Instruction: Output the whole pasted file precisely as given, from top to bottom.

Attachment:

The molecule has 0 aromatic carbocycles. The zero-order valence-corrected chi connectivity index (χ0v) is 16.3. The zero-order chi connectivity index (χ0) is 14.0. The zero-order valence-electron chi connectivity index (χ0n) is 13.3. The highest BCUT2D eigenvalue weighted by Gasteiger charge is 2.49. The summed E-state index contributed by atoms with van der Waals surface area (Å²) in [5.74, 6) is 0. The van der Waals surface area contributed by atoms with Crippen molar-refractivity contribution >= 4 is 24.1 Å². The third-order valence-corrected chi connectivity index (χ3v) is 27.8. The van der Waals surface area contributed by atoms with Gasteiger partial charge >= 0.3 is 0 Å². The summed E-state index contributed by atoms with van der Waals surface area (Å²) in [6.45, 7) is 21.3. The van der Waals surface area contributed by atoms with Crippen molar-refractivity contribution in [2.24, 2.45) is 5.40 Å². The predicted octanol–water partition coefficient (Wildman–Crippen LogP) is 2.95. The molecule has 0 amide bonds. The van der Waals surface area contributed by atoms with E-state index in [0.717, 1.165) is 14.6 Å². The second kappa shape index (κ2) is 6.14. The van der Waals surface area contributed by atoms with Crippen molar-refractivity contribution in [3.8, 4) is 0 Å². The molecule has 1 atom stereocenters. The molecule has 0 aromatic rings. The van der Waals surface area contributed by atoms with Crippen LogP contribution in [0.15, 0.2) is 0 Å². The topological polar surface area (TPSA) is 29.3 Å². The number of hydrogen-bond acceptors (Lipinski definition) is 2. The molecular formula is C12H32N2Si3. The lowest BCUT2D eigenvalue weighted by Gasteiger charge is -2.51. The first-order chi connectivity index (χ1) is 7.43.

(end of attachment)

The molecule has 0 aromatic carbocycles. The zero-order valence-corrected chi connectivity index (χ0v) is 16.3. The zero-order chi connectivity index (χ0) is 14.0. The zero-order valence-electron chi connectivity index (χ0n) is 13.3. The highest BCUT2D eigenvalue weighted by Gasteiger charge is 2.49. The summed E-state index contributed by atoms with van der Waals surface area (Å²) in [5.74, 6) is 0. The van der Waals surface area contributed by atoms with Crippen molar-refractivity contribution >= 4 is 24.1 Å². The third-order valence-corrected chi connectivity index (χ3v) is 27.8. The van der Waals surface area contributed by atoms with Gasteiger partial charge >= 0.3 is 0 Å². The summed E-state index contributed by atoms with van der Waals surface area (Å²) in [6.45, 7) is 21.3. The van der Waals surface area contributed by atoms with Crippen molar-refractivity contribution in [2.24, 2.45) is 5.40 Å². The predicted octanol–water partition coefficient (Wildman–Crippen LogP) is 2.95. The molecule has 0 amide bonds. The van der Waals surface area contributed by atoms with E-state index in [0.717, 1.165) is 14.6 Å². The second kappa shape index (κ2) is 6.14. The van der Waals surface area contributed by atoms with Crippen molar-refractivity contribution in [3.8, 4) is 0 Å². The molecule has 1 atom stereocenters. The molecule has 0 aromatic rings. The van der Waals surface area contributed by atoms with Crippen LogP contribution in [0.15, 0.2) is 0 Å². The topological polar surface area (TPSA) is 29.3 Å². The number of hydrogen-bond acceptors (Lipinski definition) is 2. The molecular formula is C12H32N2Si3. The lowest BCUT2D eigenvalue weighted by Gasteiger charge is -2.51. The first-order chi connectivity index (χ1) is 7.43.